Dawn of the Dead
In both versions of this film, the survivors find themselves defending a shopping mall, which is handy of course given the provisions within it. Again, there have been other debates surrounding Dawn of the Dead, the most vocal of which is its supposed critique of a consumerist society. The original film in 1978 made some not-so-subtle frames that were deliberately analogous of the ‘mindlessness’ of the consumer, many of which were repeated (although with less verve) in the 2004 offering. However, parking that debate, it is clear that in Dawn of the Dead, the survivors clearly saw the mall as a place to fortify, to defend. Moreover, malls such as the ones depicted in both films litter the suburban landscape particularly in the US, and so there is a sense that the suburbs, particular the panoptic citadels that are shopping malls make for ideal places to defend against the undead. “Come here to feast, everything you need under one roof, no need to think!” That could be levelled just as much at the passive consumer living in suburban sprawl as much as it could to a zombie. The endings of the films differ in themes, but in both the survivors end up fleeing, although to where, we are not really told explicitly (the second one is more hinting though). Perhaps this represents a mobility, a ‘line of flight’ from the apparatus of capture (and subsequent infection), and so Dawn of Dead is suggesting that to really survive a zombie invasion, we have to continually move. Stasis, it seems, will kill you. Which leads me onto…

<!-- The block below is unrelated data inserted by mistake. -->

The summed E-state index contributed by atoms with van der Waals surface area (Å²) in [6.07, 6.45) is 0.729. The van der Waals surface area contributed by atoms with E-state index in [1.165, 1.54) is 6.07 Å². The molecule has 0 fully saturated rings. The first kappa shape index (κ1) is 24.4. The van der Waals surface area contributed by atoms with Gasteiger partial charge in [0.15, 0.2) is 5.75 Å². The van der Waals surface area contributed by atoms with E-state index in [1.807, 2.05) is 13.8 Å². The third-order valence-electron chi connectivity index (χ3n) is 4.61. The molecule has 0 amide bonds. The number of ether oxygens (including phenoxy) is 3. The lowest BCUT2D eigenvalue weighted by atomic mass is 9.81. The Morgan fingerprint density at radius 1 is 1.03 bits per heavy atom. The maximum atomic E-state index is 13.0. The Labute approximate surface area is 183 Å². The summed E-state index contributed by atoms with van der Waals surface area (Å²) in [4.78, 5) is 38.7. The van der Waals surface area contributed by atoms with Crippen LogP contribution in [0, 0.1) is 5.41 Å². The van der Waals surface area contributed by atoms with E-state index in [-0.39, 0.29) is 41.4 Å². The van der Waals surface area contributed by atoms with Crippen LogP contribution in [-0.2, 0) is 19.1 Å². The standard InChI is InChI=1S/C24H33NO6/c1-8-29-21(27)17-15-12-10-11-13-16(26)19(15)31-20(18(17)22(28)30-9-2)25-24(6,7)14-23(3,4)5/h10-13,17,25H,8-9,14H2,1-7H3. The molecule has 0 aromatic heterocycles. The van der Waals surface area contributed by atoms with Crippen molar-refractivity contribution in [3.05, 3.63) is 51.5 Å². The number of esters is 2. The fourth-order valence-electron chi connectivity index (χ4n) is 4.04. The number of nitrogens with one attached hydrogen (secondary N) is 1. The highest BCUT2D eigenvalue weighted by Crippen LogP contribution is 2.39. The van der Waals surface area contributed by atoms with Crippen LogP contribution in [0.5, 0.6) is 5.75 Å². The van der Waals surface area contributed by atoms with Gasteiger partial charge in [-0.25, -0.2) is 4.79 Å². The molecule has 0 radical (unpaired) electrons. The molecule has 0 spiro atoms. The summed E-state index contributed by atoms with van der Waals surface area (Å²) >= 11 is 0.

World War Z